The incumbent A Partnership for National Unity + Alliance for Change (APNU+AFC) is adamant that dialogue is needed to resolve the ongoing political standoff in Guyana. But, the Opposition, the People’s Progressive Party/Civic (PPP/C) and small parties want no part of it.
They argue that the incumbent cannot be trusted, and to give in to such a demand will render them “complicit”. According to the former Attorney General under the PPP/C Administration, Anil Nandlall, to give in would be like ringing the “deathbell” of democracy.
The Coalition said it has taken this stance “in the national interest, and with a view to maintaining stability and peace”. It assured further that “the APNU+AFC Coalition is prepared to act responsibly to bring a resolution to the ongoing political situation”.
The on-going political situation is the prolonged delay in the declaration of results for the March 2 elections, including a 33-day recount process and attendant legal proceedings, that have combined to place Guyana in its deepest political crisis ever, observers have noted.
According to the Prime Minister, Moses Nagamootoo, the Coalition’s statement is “politically and strategically correct”.
” It was both an invitation to the major opposition People’s Progressive Party (PPP) for talks and a curtain-raiser to what seems to be a positive signal for power-sharing.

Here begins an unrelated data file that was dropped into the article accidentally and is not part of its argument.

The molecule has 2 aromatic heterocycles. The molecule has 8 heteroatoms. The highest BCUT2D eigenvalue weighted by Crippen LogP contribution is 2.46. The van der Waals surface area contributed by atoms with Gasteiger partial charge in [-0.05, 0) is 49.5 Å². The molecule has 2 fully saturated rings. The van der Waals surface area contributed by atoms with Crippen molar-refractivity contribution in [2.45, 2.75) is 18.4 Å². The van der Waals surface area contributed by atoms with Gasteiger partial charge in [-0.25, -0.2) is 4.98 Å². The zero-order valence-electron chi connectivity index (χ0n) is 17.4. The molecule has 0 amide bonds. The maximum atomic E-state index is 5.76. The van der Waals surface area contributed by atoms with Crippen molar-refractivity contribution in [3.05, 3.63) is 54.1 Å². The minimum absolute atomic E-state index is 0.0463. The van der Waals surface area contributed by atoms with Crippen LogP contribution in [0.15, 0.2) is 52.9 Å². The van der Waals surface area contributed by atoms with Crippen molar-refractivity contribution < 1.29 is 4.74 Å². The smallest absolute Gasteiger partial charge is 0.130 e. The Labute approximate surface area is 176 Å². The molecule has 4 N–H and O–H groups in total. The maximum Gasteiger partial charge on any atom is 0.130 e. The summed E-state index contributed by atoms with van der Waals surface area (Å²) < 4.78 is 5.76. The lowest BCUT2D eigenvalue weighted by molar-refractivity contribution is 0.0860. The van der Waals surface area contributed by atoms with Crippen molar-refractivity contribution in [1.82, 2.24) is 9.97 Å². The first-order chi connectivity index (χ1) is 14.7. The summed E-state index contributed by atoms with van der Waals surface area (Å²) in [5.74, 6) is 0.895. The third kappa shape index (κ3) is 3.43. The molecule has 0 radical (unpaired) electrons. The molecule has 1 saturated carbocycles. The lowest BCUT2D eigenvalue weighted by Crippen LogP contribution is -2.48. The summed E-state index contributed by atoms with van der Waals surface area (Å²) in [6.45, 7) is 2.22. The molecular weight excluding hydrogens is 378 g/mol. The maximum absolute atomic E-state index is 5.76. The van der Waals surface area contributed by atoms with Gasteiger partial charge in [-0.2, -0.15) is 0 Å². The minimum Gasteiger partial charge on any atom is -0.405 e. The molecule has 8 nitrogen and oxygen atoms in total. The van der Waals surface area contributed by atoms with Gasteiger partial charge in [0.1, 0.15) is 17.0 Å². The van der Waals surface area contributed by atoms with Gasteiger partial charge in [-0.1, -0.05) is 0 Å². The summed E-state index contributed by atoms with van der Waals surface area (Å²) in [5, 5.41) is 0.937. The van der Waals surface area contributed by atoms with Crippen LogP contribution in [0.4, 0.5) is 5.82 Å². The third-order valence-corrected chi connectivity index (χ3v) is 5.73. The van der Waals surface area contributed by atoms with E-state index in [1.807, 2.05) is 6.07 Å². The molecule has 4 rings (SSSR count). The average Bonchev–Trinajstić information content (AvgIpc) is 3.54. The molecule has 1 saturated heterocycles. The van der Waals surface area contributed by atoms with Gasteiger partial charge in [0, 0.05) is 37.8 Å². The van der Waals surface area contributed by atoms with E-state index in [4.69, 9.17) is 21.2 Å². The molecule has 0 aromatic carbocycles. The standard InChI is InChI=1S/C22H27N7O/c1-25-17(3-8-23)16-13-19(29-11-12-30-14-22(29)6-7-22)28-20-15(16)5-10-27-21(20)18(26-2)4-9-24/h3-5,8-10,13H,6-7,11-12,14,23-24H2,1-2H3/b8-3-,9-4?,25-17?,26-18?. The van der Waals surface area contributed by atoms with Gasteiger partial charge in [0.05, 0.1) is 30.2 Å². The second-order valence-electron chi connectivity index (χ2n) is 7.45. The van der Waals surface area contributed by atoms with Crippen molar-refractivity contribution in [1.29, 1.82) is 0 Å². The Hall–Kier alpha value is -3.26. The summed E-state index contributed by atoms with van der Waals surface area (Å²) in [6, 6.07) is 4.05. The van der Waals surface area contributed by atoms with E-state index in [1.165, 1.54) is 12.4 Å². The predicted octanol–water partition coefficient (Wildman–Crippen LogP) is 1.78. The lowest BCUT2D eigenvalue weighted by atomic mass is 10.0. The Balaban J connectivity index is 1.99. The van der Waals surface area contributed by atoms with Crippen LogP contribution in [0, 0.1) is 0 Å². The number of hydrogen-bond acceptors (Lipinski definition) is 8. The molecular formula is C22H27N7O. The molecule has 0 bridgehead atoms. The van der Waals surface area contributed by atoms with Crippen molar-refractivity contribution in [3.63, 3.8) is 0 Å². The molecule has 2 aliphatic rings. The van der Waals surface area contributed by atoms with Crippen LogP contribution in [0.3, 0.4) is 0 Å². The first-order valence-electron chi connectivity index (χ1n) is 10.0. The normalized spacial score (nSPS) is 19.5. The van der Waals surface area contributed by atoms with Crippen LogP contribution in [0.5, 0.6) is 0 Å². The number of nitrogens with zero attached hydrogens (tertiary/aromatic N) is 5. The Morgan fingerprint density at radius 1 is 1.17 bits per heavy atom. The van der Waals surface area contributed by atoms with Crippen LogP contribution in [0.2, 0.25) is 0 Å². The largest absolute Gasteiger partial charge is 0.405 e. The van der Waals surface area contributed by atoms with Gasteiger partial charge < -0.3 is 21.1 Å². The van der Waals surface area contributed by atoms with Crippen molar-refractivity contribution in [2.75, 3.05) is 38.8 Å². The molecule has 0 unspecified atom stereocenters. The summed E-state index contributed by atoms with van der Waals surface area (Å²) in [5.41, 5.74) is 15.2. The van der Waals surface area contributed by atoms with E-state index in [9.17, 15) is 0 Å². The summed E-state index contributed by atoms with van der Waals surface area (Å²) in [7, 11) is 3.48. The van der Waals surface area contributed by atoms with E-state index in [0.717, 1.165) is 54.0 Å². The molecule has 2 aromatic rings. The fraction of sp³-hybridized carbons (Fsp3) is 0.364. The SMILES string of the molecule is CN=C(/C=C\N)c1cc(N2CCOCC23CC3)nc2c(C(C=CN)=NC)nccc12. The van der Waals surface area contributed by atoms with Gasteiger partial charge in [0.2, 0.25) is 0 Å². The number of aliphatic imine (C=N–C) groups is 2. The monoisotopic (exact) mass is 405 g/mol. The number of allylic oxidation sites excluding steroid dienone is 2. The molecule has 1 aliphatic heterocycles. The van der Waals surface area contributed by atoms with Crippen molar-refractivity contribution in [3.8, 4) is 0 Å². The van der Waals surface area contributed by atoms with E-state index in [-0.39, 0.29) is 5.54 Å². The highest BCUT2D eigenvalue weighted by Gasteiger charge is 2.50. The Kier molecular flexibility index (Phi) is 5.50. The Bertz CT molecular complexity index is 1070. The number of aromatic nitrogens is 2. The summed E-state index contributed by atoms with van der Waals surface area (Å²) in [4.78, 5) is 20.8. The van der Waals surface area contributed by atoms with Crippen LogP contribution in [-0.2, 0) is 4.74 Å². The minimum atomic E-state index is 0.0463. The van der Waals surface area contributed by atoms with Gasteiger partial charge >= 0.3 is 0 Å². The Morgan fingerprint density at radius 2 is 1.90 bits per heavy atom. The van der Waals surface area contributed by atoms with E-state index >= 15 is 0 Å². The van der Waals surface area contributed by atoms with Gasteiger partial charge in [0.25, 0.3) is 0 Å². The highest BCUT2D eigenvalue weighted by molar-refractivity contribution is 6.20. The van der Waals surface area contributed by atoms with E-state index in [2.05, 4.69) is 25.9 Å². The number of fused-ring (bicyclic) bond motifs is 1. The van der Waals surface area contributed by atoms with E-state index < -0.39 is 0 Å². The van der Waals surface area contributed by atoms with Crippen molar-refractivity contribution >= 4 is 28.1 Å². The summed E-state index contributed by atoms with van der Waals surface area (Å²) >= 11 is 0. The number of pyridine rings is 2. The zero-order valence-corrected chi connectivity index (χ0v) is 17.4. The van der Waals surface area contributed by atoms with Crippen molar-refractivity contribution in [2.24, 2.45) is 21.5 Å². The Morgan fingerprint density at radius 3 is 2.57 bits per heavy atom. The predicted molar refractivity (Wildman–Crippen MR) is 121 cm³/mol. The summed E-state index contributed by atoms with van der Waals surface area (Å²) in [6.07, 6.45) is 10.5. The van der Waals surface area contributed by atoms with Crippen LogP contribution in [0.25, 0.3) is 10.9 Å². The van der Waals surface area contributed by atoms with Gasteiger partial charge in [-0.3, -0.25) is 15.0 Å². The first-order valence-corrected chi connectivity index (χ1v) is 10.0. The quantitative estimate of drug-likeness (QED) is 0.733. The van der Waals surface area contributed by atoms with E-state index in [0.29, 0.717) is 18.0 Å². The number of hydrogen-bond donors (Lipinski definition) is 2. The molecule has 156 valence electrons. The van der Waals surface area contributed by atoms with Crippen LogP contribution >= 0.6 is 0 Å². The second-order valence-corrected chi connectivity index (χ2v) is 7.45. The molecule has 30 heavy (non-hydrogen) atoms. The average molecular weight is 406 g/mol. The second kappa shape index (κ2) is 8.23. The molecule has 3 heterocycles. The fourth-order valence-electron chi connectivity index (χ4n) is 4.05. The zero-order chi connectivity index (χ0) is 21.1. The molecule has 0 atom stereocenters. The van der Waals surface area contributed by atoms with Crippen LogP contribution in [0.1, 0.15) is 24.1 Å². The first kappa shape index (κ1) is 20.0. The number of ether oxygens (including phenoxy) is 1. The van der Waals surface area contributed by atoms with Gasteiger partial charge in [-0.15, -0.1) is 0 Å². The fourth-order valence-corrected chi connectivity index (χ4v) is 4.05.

For Guyanese citizens, not versed in nuances of political opportunism or skullduggery, the call for dialogue at this time is an SOS distress signal. They see the Guyana ship of state in danger, and they want all hand on deck to literally save their souls, as they battle the COVID pandemic and try to cut corners for survival,” the PM said in his weekly column “My Turn”, published in the state media today.
Nagamootoo recognised that for the PPP/C to come to the table would require a tough decision by “visionary leaders”.
He said that the party can use history as a guide, and avoid impetuous responses.
Nagamootoo reflected: “On August 12, 1977 then President Forbes Burnham rejected an offer made by Opposition Leader Cheddi Jagan for the PNC and the PPP to form a ‘National Front Government’. Sadly, to this day, over forty years later, Guyana is still bleeding from her wounds due to ethno-political division and the animosity between these two major parties.”
The PM said that this time around the shoe is on the other foot, and it is the Government that “holds out the olive branch to the Opposition”.
“If history were to repeat itself, yesterday’s farce could be today’s tragedy,” he said.
Nagamootoo’s pitch comes days before the Court of Appeal is set to rule on a case that is likely to end the political stalemate in Guyana.